I’m not sure how all this will start off, but if you had something that said a McDonald’s dollar, well, most people figure McDonald’s is probably a pretty strong corporation. You’re surely familiar with the name, and you probably would be willing to accept them. Much like the frequent flier miles that airlines now have. And they’re starting to be used for, not just airline purchases, but for other products to be used. They’re beginning to expand out, and what I think you will see is companies, maybe like McDonald’s, I know Burger King’s already done one experiment, with a frequent purchase program where they give you a smart card and you can get—it’s Whoppers at Burger King, right? You get five, I’m trying to remember which fast food franchise has which, but you can get like five Whoppers for the price of four, if you have a smart card and you can buy smart cards for other people, but there’ll be a tendency to allow these to be used for other purchases. So we evolve in a number of different ways. In Europe, it’s much more evolved than it is here, and in many countries. In places like Finland, you can use smart cards in parking meters, but just think of something like a vending machine. Vending machines have these electro-mechanical devices in them for putting dollar bills in, and like a wrinkled old dollar bill like this, it probably would be rejected. These things break down. Drug addicts and thieves break into them. And they’re expensive to maintain. They’re expensive to produce, but if you go into the digital world and you just stick a card in, or you just flash your card by it because some of them have the red light—infrared, and that just takes out the 75 cents or a dollar or whatever it is for the item you want out of the vending machine. The vending machine has digits in it. There’s no incentive for anybody to break in. These little card reader-writers are a fraction of the cost of the electromechanical devices we now use. Thinking of parking meters, where you don’t have to run out every few minutes and put new quarters in the thing. It’s timed. And that’s as I said, already done in Finland and a number of other places. So we have this radical new world which is well on its way, and it’s going to be a much better world.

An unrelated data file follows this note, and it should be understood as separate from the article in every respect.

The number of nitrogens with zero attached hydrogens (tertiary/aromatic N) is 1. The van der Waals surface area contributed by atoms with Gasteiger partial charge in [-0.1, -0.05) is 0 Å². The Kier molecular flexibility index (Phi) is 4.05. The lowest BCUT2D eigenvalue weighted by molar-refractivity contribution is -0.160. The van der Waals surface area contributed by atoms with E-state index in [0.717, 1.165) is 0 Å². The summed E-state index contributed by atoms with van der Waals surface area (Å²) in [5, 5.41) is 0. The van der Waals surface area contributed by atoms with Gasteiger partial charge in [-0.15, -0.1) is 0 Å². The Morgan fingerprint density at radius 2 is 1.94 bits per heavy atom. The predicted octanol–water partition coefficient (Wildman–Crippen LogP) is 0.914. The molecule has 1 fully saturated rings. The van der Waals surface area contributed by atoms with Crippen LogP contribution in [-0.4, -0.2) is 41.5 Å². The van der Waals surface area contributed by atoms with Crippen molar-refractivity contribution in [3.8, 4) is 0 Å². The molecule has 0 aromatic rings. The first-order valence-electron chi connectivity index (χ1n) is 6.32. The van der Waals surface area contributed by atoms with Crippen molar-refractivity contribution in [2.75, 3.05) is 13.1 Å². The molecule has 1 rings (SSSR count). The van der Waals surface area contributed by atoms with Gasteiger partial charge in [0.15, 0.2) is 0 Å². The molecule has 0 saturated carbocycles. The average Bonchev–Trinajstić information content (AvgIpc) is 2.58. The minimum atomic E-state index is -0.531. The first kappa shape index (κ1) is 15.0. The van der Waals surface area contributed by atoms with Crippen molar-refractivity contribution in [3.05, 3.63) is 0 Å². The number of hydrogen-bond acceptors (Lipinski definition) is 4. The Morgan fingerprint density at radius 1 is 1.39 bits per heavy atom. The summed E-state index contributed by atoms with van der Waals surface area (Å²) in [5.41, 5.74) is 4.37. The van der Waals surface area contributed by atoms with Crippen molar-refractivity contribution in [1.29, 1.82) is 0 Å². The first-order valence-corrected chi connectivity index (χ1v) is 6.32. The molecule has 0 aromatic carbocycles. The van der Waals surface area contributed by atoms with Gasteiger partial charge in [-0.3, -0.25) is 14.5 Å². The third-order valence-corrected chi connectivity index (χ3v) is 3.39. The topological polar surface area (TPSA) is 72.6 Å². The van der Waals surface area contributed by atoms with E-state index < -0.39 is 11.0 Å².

Now, when I talk about this, and I say that we won’t move totally to digital money unless we have the same degree of anonymity as we have with this, and people want to make a number of anonymous purchases, both for good and not so good reasons. But you don’t want to have a trail for everything you produce, or everything you buy. At least most people don’t. And people have lots of reasons for not wanting to have a total electronic trail of everything they buy, and so I think it’s very important we maintain the anonymity. You’ve got to have the privacy. You don’t want to have total Big Brother-ism. Now, there are a bunch of people in Washington, the Justice Department, the FBI, and other places say “Oh no, this is terrible. We want to know what everybody earns. We want to see every cent that goes into them and every cent that goes out.” I think our founding fathers would be appalled at this concept, but these are the kinds of battles that are going on. And they’ve resisted the movement towards anonymous digital money systems. I got sort of fed up with listening to their arguments of how we can’t have anonymity, and they usually say because it increases tax evasion and money laundering and drug dealing. So I looked up the data. Last year, 932 individuals were convicted of money laundering in the U.S. Nine-hundred and thirty-two. Our population is 270 million. We had 18,000 murders. Now how many of those people were killed because somebody was trying to take somebody this stuff [holding up a dollar bill]. We had several million robberies, and several tens of millions of thefts. Most of it was trying to get this stuff [again, holding the dollar bill]. If you go to a digital world, you greatly reduce the opportunities for crime. The convenience stores. The all-night convenience stores. The gas stations. Banks. And so forth, which are prone to having people come in with guns to hold them up. If there’s no money there, what are you going to steal? You can steal somebody’s smart card, but you can have any degree of security you want on a smart card. You can have them so if somebody steals it, they can use it, or you can put in a PIN code or a thumbprint or a voice print or facial profiles. There’s all kinds of things you can do with them. Whatever level of security you want. So I think that the argument about crime is bogus. It is basically a battle over Big Brothers in Washington wanting to monitor every bit of your behavior.